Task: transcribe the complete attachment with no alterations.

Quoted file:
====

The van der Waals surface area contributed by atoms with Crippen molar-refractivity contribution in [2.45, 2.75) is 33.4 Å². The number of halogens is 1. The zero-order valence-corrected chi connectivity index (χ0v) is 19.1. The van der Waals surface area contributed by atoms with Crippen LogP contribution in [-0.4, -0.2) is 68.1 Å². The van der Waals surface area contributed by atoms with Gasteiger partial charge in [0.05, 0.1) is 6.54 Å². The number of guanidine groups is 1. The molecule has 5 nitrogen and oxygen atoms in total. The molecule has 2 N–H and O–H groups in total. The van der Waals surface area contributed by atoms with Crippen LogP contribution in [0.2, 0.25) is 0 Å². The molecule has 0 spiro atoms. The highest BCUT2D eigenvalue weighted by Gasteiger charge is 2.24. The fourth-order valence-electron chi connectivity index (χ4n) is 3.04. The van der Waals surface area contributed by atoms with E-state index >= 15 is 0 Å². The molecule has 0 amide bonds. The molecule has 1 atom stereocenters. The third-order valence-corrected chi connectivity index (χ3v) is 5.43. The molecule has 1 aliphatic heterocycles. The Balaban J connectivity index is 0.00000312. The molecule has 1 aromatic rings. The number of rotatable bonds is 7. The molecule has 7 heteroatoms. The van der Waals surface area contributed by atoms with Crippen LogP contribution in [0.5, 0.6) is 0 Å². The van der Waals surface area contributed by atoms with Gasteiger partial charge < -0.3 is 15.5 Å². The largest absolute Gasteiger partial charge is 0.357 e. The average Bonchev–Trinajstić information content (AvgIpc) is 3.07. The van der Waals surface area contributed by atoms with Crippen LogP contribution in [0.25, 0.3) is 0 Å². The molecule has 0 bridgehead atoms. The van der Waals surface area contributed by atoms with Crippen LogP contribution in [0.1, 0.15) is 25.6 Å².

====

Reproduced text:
The van der Waals surface area contributed by atoms with Crippen molar-refractivity contribution in [2.45, 2.75) is 33.4 Å². The number of halogens is 1. The zero-order valence-corrected chi connectivity index (χ0v) is 19.1. The van der Waals surface area contributed by atoms with Crippen LogP contribution in [-0.4, -0.2) is 68.1 Å². The van der Waals surface area contributed by atoms with Gasteiger partial charge in [0.05, 0.1) is 6.54 Å². The number of guanidine groups is 1. The molecule has 5 nitrogen and oxygen atoms in total. The molecule has 2 N–H and O–H groups in total. The van der Waals surface area contributed by atoms with Crippen LogP contribution in [0.2, 0.25) is 0 Å². The molecule has 0 spiro atoms. The highest BCUT2D eigenvalue weighted by Gasteiger charge is 2.24. The fourth-order valence-electron chi connectivity index (χ4n) is 3.04. The van der Waals surface area contributed by atoms with E-state index >= 15 is 0 Å². The molecule has 0 amide bonds. The molecule has 1 atom stereocenters. The third-order valence-corrected chi connectivity index (χ3v) is 5.43. The molecule has 1 aliphatic heterocycles. The Balaban J connectivity index is 0.00000312. The molecule has 1 aromatic rings. The number of rotatable bonds is 7. The molecule has 7 heteroatoms. The van der Waals surface area contributed by atoms with Crippen LogP contribution in [0.5, 0.6) is 0 Å². The van der Waals surface area contributed by atoms with Gasteiger partial charge < -0.3 is 15.5 Å². The largest absolute Gasteiger partial charge is 0.357 e. The average Bonchev–Trinajstić information content (AvgIpc) is 3.07. The van der Waals surface area contributed by atoms with Crippen LogP contribution in [0.25, 0.3) is 0 Å². The molecule has 0 bridgehead atoms. The van der Waals surface area contributed by atoms with Crippen LogP contribution in [0.1, 0.15) is 25.6 Å².